Saturday 21 June 2014

Halt mobile device turnover rate by placing trust in the individual

Broken device screen, source: common question I have found especially during mobility deployment project is how support of the mobile devices will be managed and especially how to link up the device provider and its external support framework with an expected rate of device turnover from software failure, broken hardware or shelling. This in turn lead to extensive discussions on guaranteed SLAs for device repair or replacement by the provider and what levels of spare devices should be held and especially by whom - the provider or the customer organization. Finally this whole story is written down within a mobile device support model, including a view of the customer and provider responsibilities and of course one or several contracts detailing out the finances and items like guaranteed time windows when a particular version of a device must be available for shipment. 

All of this tends to end up quite costly for the end customer organization and examples where stock levels of spare devices up 25% are not unreasonable if the geography the customer operates and availability of provider distribution/repair centers are far between.
So let's go back to the core driver for these costs. How come the devices break so often? Well the best way to experience this first hand is to take a day out of your hectic schedule and follow one of the field service guys, sales reps, delivery drivers or whatever mobile productivity your company happens to be interested in investing in. What you will find is that these devices are truly battered quite badly during an average day. Personally I've seen the chucked in through car door, dropped on concrete floors or in piles of snow or just in general taken very poorly care of. Also you should remember that most of these operators used to have ruggedized devices with no personal value to the individual, however here we have a key trend which have just changed radically which can be exploited to reduce the turnover. More on this further down.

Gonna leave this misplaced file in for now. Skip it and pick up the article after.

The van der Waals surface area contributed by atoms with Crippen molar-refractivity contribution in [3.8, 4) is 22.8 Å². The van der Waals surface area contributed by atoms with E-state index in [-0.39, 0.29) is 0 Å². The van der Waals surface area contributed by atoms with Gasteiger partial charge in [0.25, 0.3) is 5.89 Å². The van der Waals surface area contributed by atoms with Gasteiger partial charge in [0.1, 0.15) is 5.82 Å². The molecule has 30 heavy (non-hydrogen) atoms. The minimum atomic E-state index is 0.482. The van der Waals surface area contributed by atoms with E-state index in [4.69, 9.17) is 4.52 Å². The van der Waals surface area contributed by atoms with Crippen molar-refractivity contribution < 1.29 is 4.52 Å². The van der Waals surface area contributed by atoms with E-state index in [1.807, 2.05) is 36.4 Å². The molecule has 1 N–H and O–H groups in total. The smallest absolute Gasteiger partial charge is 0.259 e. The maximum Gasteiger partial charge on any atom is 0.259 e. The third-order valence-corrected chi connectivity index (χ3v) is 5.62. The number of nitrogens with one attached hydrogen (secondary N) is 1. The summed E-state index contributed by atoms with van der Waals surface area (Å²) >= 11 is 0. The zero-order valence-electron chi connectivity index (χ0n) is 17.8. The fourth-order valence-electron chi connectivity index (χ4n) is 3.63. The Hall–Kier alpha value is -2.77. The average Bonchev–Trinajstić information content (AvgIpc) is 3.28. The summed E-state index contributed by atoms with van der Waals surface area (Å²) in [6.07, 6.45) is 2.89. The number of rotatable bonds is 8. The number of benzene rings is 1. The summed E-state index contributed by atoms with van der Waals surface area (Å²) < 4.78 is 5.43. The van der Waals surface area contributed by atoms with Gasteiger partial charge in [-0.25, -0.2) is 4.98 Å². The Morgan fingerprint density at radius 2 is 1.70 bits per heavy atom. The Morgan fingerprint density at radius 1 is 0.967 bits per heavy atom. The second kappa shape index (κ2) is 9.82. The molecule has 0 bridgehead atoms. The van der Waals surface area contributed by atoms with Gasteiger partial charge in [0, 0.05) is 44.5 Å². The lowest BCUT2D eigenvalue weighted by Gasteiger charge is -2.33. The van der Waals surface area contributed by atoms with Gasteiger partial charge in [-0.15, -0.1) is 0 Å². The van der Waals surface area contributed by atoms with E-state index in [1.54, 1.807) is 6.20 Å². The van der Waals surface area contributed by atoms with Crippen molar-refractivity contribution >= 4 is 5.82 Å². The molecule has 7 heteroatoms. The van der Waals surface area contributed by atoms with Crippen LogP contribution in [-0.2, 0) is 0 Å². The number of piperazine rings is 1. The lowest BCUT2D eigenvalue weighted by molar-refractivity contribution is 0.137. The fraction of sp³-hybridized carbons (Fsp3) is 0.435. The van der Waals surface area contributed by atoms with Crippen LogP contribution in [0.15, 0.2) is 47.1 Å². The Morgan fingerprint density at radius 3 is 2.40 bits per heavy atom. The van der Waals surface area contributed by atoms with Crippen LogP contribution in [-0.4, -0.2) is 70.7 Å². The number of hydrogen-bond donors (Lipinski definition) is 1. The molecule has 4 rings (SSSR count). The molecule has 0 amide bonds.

But what about those sturdy ruggedized devices with IP65 grading and other similar casing? All previous generations of mobile devices used by the corporations, in the field or in situations where mobility was essential, were purpose built for their specific use cases. I'm sure you are all more than familiar with Intermec, Bluebird and other similar brands. These specialized devices had to prove through hard facts that they were suitable for the situations and tasks at hand and were typically more resistant to tough handling. However the new generation of mobile devices now entering industrial use, are not purpose built, they are consumer grade devices and may lack some of the sturdiness, but in exchange they are attractive to the very users operating them. Something that in my opinion can be turned into some thing even more valuable and resilient.

The approach I'm hinting at was first brought to my attention at talks with a fruit corporation... sorry, device manufacturer. The concept is to use the inherit attractiveness and perceived value of the device and combining this with personal responsibility and ownership. To be very clear, at the time the devices are handed out, an agreement is reached with the operator that after for example 3 years in operation, the device is their personal property and written off as an asset. The timeline must be set appropriately so that there is still a perceived residual value in the device at the time of decommissioning while still having served it's purpose for the enterprise. Of course if the device nevertheless needs replacing the timeline will be reset.

This technique deployed successfully will drastically reduce the turnover rates of devices which can be immediately translated to further productivity in terms of lower spare stock levels, preferable support contracts and avoided operational downtime.

The topic of protective casing I've deliberately not touched above. Basically they help but do not drastically change this fundamental issue in device turnover and would need to be studied of they really create monetary productivity.

If you today were looking for the follow-up in the series Top 5 pitfalls to avoid deploying Enterprise Mobility Solutions, don't despair the next article will follow shortly.

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